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Pelvic Congestion Syndrome (Varicosities) and Pelvic Pain

Varicose veins, similar to those in the legs, can affect the pelvis, causing persistent pain in the lower abdomen. This often feels like a dull, deep ache within the pelvis, made worse by standing and some activities and may feel better when lying down.

Veins are designed to allow blood to flow back to the heart. They do this by a series of one-way valves which keep blood flowing upward against gravity. If these valves are affected, veins become distended with blood which doesn’t flow normally and the enlarged veins leads to pain. This is true of varicose veins in the legs, which most people are familiar with. In the pelvis, the same problem can occur but is not visible to the naked eye. Such varicose veins in the pelvis normally affect women who have given birth because these veins had to widen during pregnancy to accomodate the increased blood flow to the uterus during pregnancy.

If you suffer from pelvic pain, there are a number of problems that can be behind it and some minimally-invasive tests can help to identify if varicose veins are responsible in your case and exclude other causes.  These include:

  • pelvic and transvaginal ultrasound
  • abdominal CT scan
  • pelvic MRI scan
  • pelvic venogram

You may need to see a gynaecologist to exclude other common causes of pain. For those with pelvic congestion syndrome, just like with varicose veins, there is a minimally invasive, image-guided procedure which can treat the affected veins. This is called Ovarian Vein Embolisation.

So what is Ovarian Vein Embolisation?

Ovarian Vein Embolisation uses pinhole access to your veins and image-guidance to locate and treat the offending veins. It is performed as a day procedure under twilight sedation, which means patients generally feel peaceful but are awake and aware of your surroundings and the doctor will talk to you during the procedure, asking you to hold your breath every now and then while images are taken and answering any questions you have.

A fine needle is used to numb an area near the vein in your upper thigh, and this pinprick is generally the only discomfort during the procedure. Once the vein is numb, a thin plastic tube called a catheter (similar size to a piece of spaghetti) is threaded into the vein and then directed under x-ray guidance to the pelvic veins. Images are taken to show whether the vein valves are malfunctioning or not.

The pelvic varicose veins are then treated to stop the abnormal flow. Normally platinum metallic coils are placed into the ovarian  veins to block any abnormal flows and the varicose veins themselves are then treated with a chemical designed to shut down veins (Fibrovein), the same as for varicose veins in the legs. Sometimes additional malfunctioning veins will need to be located and closed. All up the procedure generally takes between 1-2 hours.  After the procedure, you will be observed in hospital and resting in bed for a few hours, and able to go home later that day.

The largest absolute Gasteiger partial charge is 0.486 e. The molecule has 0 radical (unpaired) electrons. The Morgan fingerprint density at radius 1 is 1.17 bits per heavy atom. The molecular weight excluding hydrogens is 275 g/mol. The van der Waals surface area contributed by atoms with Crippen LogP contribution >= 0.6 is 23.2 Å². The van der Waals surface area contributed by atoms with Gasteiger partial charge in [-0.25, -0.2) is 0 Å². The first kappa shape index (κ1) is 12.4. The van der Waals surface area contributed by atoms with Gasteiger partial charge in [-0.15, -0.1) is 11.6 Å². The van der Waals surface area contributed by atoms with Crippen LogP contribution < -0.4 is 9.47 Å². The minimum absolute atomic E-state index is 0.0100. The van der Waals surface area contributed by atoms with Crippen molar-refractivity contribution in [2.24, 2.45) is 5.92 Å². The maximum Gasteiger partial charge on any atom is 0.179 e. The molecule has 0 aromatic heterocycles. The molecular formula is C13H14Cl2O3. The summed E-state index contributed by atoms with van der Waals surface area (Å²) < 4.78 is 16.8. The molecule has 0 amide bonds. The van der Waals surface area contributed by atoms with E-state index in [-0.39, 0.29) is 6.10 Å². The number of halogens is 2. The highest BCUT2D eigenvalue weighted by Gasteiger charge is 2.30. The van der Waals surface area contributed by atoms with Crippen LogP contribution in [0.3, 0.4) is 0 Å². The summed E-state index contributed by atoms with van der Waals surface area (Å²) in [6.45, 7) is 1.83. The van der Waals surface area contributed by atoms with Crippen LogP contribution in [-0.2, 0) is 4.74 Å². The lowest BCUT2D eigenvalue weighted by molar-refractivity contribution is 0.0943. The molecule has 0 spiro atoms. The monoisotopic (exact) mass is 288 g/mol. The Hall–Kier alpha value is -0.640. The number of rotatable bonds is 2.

What are the risks of ovarian vein embolisation?

The main risks are a bruise in the groin, backache and pelvic ache which are passing.

Uncommon risks include a drug allergies and a vascular injury.

Very rarely, the blocking coils can float from the ovarian vein to the lung, where in the few cases where they cannot be retrieved, they may cause transient cough or chest pain. Such coils are often placed in the lungs and even the brain deliberately to treat other conditions so serious harm doesn’t result.

What are the results of the treatment?

Ovarian vein embolisation is successful in treating pelvic congestion syndrome in 83% of women affected. This success rate is the same as surgery where the ovarian veins are tied off, but surgery is a major operation with additional pain, risks and recovery time needed.

The key to achieving these good results is in making sure that the varicose veins are the only cause of pelvic pain and that other problems, like infection or endometriosis are not the problem.

What is the recovery like?

You will be allowed to go home that afternoon. You cannot drive for 24 hrs. It’s best to avoid strenuous exercise and activity for 2 days after the procedure.

The dressing can be removed at this time, as there is only a pinhole access in the upper thigh.

You may experience a temporary flare up of the pelvic pain in the days following the procedure, whilst the veins are reacting to the treatment and eventually shrinking away. Any discomfort is normally managed with over the counter painkillers like panadol or anti-inflammatories like Neurofen are would normally resolve within 10 days.